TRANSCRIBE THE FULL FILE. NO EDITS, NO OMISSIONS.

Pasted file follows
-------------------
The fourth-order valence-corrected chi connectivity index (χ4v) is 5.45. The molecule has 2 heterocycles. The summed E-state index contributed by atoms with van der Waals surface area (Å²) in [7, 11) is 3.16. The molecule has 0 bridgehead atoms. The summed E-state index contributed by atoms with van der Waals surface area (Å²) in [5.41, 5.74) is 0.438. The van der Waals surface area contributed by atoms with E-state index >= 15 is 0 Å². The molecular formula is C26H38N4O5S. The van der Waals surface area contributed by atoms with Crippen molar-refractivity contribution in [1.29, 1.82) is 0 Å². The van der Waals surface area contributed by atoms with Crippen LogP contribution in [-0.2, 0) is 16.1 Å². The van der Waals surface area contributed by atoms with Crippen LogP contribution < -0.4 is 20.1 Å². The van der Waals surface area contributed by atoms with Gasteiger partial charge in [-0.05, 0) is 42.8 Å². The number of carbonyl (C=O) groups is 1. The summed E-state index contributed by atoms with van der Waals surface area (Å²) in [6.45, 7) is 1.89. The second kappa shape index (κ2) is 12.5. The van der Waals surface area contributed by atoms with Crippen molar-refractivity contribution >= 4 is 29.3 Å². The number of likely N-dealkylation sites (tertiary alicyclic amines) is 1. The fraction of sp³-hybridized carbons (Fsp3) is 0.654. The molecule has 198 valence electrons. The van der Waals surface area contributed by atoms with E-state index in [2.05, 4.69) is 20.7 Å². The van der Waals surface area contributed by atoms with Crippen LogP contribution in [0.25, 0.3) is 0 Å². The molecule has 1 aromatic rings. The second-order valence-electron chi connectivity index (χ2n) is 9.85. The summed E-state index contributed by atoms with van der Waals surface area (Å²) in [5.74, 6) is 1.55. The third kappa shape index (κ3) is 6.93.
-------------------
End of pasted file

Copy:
The fourth-order valence-corrected chi connectivity index (χ4v) is 5.45. The molecule has 2 heterocycles. The summed E-state index contributed by atoms with van der Waals surface area (Å²) in [7, 11) is 3.16. The molecule has 0 bridgehead atoms. The summed E-state index contributed by atoms with van der Waals surface area (Å²) in [5.41, 5.74) is 0.438. The van der Waals surface area contributed by atoms with E-state index >= 15 is 0 Å². The molecular formula is C26H38N4O5S. The van der Waals surface area contributed by atoms with Crippen molar-refractivity contribution in [1.29, 1.82) is 0 Å². The van der Waals surface area contributed by atoms with Crippen LogP contribution in [-0.2, 0) is 16.1 Å². The van der Waals surface area contributed by atoms with Crippen LogP contribution < -0.4 is 20.1 Å². The van der Waals surface area contributed by atoms with Gasteiger partial charge in [-0.05, 0) is 42.8 Å². The number of carbonyl (C=O) groups is 1. The summed E-state index contributed by atoms with van der Waals surface area (Å²) in [6.45, 7) is 1.89. The second kappa shape index (κ2) is 12.5. The van der Waals surface area contributed by atoms with Crippen molar-refractivity contribution >= 4 is 29.3 Å². The number of likely N-dealkylation sites (tertiary alicyclic amines) is 1. The fraction of sp³-hybridized carbons (Fsp3) is 0.654. The molecule has 198 valence electrons. The van der Waals surface area contributed by atoms with E-state index in [2.05, 4.69) is 20.7 Å². The van der Waals surface area contributed by atoms with Crippen LogP contribution in [0.25, 0.3) is 0 Å². The molecule has 1 aromatic rings. The second-order valence-electron chi connectivity index (χ2n) is 9.85. The summed E-state index contributed by atoms with van der Waals surface area (Å²) in [5.74, 6) is 1.55. The third kappa shape index (κ3) is 6.93.